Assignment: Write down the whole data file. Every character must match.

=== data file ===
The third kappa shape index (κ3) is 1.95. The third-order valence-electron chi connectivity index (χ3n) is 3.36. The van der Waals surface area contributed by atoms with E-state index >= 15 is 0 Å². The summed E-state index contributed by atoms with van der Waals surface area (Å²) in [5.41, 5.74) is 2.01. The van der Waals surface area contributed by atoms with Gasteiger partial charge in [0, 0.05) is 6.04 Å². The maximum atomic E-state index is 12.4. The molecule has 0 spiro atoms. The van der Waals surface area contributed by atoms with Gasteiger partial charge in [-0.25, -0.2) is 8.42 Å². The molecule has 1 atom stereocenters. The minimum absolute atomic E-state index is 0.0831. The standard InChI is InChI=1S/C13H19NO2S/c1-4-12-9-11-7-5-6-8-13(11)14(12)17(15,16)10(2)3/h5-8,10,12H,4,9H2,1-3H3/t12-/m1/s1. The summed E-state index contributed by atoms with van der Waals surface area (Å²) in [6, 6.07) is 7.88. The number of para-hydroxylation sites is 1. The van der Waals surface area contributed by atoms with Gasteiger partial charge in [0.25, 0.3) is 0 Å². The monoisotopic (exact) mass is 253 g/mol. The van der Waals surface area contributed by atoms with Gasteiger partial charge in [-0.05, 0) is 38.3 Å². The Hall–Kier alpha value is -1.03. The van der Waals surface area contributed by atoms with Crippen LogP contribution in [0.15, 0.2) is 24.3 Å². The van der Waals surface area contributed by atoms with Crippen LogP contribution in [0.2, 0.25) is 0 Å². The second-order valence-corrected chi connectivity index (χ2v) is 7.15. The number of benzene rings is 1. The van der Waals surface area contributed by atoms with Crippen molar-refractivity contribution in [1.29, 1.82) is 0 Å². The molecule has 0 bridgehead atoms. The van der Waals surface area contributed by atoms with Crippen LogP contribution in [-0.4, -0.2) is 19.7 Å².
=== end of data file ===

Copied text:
The third kappa shape index (κ3) is 1.95. The third-order valence-electron chi connectivity index (χ3n) is 3.36. The van der Waals surface area contributed by atoms with E-state index >= 15 is 0 Å². The summed E-state index contributed by atoms with van der Waals surface area (Å²) in [5.41, 5.74) is 2.01. The van der Waals surface area contributed by atoms with Gasteiger partial charge in [0, 0.05) is 6.04 Å². The maximum atomic E-state index is 12.4. The molecule has 0 spiro atoms. The van der Waals surface area contributed by atoms with Gasteiger partial charge in [-0.25, -0.2) is 8.42 Å². The molecule has 1 atom stereocenters. The minimum absolute atomic E-state index is 0.0831. The standard InChI is InChI=1S/C13H19NO2S/c1-4-12-9-11-7-5-6-8-13(11)14(12)17(15,16)10(2)3/h5-8,10,12H,4,9H2,1-3H3/t12-/m1/s1. The summed E-state index contributed by atoms with van der Waals surface area (Å²) in [6, 6.07) is 7.88. The number of para-hydroxylation sites is 1. The van der Waals surface area contributed by atoms with Gasteiger partial charge in [0.25, 0.3) is 0 Å². The monoisotopic (exact) mass is 253 g/mol. The van der Waals surface area contributed by atoms with Gasteiger partial charge in [-0.05, 0) is 38.3 Å². The Hall–Kier alpha value is -1.03. The van der Waals surface area contributed by atoms with Crippen LogP contribution in [0.15, 0.2) is 24.3 Å². The van der Waals surface area contributed by atoms with Crippen LogP contribution in [0.2, 0.25) is 0 Å². The second-order valence-corrected chi connectivity index (χ2v) is 7.15. The number of benzene rings is 1. The van der Waals surface area contributed by atoms with Crippen molar-refractivity contribution in [1.29, 1.82) is 0 Å². The molecule has 0 bridgehead atoms. The van der Waals surface area contributed by atoms with Crippen LogP contribution in [-0.4, -0.2) is 19.7 Å².